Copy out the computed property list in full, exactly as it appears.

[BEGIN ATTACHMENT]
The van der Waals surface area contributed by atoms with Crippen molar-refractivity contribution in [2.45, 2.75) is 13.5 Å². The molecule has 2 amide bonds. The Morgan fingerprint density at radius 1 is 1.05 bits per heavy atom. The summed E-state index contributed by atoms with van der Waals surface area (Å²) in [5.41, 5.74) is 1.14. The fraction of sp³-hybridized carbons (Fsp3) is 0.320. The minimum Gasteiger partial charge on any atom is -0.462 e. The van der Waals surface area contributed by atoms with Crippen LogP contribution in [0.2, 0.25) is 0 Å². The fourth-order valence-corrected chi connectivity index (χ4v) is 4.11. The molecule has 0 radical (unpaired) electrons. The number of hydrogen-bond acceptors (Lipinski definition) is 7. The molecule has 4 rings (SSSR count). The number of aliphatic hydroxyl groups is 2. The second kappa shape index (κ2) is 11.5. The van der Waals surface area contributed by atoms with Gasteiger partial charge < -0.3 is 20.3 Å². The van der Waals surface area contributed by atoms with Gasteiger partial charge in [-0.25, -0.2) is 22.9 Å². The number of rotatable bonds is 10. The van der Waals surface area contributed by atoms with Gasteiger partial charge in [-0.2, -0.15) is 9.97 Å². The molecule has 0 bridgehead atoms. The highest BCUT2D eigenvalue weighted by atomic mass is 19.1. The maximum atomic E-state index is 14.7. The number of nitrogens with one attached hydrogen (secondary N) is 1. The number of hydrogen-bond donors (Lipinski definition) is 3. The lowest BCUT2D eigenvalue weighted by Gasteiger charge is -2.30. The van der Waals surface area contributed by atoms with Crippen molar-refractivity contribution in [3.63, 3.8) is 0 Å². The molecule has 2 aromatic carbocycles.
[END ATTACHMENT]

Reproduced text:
The van der Waals surface area contributed by atoms with Crippen molar-refractivity contribution in [2.45, 2.75) is 13.5 Å². The molecule has 2 amide bonds. The Morgan fingerprint density at radius 1 is 1.05 bits per heavy atom. The summed E-state index contributed by atoms with van der Waals surface area (Å²) in [5.41, 5.74) is 1.14. The fraction of sp³-hybridized carbons (Fsp3) is 0.320. The minimum Gasteiger partial charge on any atom is -0.462 e. The van der Waals surface area contributed by atoms with Crippen LogP contribution in [0.2, 0.25) is 0 Å². The fourth-order valence-corrected chi connectivity index (χ4v) is 4.11. The molecule has 0 radical (unpaired) electrons. The number of hydrogen-bond acceptors (Lipinski definition) is 7. The molecule has 4 rings (SSSR count). The number of aliphatic hydroxyl groups is 2. The second kappa shape index (κ2) is 11.5. The van der Waals surface area contributed by atoms with Gasteiger partial charge < -0.3 is 20.3 Å². The van der Waals surface area contributed by atoms with Gasteiger partial charge in [-0.25, -0.2) is 22.9 Å². The number of rotatable bonds is 10. The van der Waals surface area contributed by atoms with Gasteiger partial charge in [-0.2, -0.15) is 9.97 Å². The molecule has 0 bridgehead atoms. The highest BCUT2D eigenvalue weighted by atomic mass is 19.1. The maximum atomic E-state index is 14.7. The number of nitrogens with one attached hydrogen (secondary N) is 1. The number of hydrogen-bond donors (Lipinski definition) is 3. The lowest BCUT2D eigenvalue weighted by Gasteiger charge is -2.30. The van der Waals surface area contributed by atoms with Crippen molar-refractivity contribution in [3.63, 3.8) is 0 Å². The molecule has 2 aromatic carbocycles.